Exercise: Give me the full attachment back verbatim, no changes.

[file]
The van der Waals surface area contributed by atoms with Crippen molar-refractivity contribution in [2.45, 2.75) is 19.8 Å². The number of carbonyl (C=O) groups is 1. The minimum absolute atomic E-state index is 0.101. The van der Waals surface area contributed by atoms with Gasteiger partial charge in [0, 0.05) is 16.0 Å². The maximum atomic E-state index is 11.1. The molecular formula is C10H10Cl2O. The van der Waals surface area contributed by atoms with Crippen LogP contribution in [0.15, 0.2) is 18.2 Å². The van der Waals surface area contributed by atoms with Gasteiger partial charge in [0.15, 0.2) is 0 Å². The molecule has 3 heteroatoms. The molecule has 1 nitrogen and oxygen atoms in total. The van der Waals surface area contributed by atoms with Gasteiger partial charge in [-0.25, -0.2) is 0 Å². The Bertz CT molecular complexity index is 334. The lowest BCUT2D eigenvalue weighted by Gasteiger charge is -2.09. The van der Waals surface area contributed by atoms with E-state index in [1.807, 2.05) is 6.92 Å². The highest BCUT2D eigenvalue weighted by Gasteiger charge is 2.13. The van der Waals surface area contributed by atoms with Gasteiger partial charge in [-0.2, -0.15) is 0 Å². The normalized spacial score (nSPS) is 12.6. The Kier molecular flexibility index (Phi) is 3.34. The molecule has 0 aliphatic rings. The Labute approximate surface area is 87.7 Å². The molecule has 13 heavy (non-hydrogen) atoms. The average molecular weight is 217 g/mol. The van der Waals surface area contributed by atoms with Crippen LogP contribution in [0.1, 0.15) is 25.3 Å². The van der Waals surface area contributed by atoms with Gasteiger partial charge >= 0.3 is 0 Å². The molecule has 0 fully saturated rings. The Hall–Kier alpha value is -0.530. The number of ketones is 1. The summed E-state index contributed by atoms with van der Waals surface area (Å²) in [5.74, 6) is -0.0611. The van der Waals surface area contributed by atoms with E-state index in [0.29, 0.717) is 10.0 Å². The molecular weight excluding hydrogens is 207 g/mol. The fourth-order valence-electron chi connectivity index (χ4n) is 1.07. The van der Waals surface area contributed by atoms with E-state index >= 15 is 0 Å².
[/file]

The van der Waals surface area contributed by atoms with Crippen molar-refractivity contribution in [2.45, 2.75) is 19.8 Å². The number of carbonyl (C=O) groups is 1. The minimum absolute atomic E-state index is 0.101. The van der Waals surface area contributed by atoms with Gasteiger partial charge in [0, 0.05) is 16.0 Å². The maximum atomic E-state index is 11.1. The molecular formula is C10H10Cl2O. The van der Waals surface area contributed by atoms with Crippen LogP contribution in [0.15, 0.2) is 18.2 Å². The van der Waals surface area contributed by atoms with Gasteiger partial charge in [0.15, 0.2) is 0 Å². The molecule has 3 heteroatoms. The molecule has 1 nitrogen and oxygen atoms in total. The van der Waals surface area contributed by atoms with Gasteiger partial charge in [-0.25, -0.2) is 0 Å². The Bertz CT molecular complexity index is 334. The lowest BCUT2D eigenvalue weighted by Gasteiger charge is -2.09. The van der Waals surface area contributed by atoms with E-state index in [1.807, 2.05) is 6.92 Å². The highest BCUT2D eigenvalue weighted by Gasteiger charge is 2.13. The van der Waals surface area contributed by atoms with Gasteiger partial charge in [-0.2, -0.15) is 0 Å². The normalized spacial score (nSPS) is 12.6. The Kier molecular flexibility index (Phi) is 3.34. The molecule has 0 aliphatic rings. The Labute approximate surface area is 87.7 Å². The molecule has 13 heavy (non-hydrogen) atoms. The average molecular weight is 217 g/mol. The van der Waals surface area contributed by atoms with Crippen LogP contribution in [0.1, 0.15) is 25.3 Å². The van der Waals surface area contributed by atoms with Gasteiger partial charge >= 0.3 is 0 Å². The molecule has 0 fully saturated rings. The Hall–Kier alpha value is -0.530. The number of ketones is 1. The summed E-state index contributed by atoms with van der Waals surface area (Å²) in [5.74, 6) is -0.0611. The van der Waals surface area contributed by atoms with E-state index in [0.29, 0.717) is 10.0 Å². The molecular weight excluding hydrogens is 207 g/mol. The fourth-order valence-electron chi connectivity index (χ4n) is 1.07. The van der Waals surface area contributed by atoms with E-state index >= 15 is 0 Å².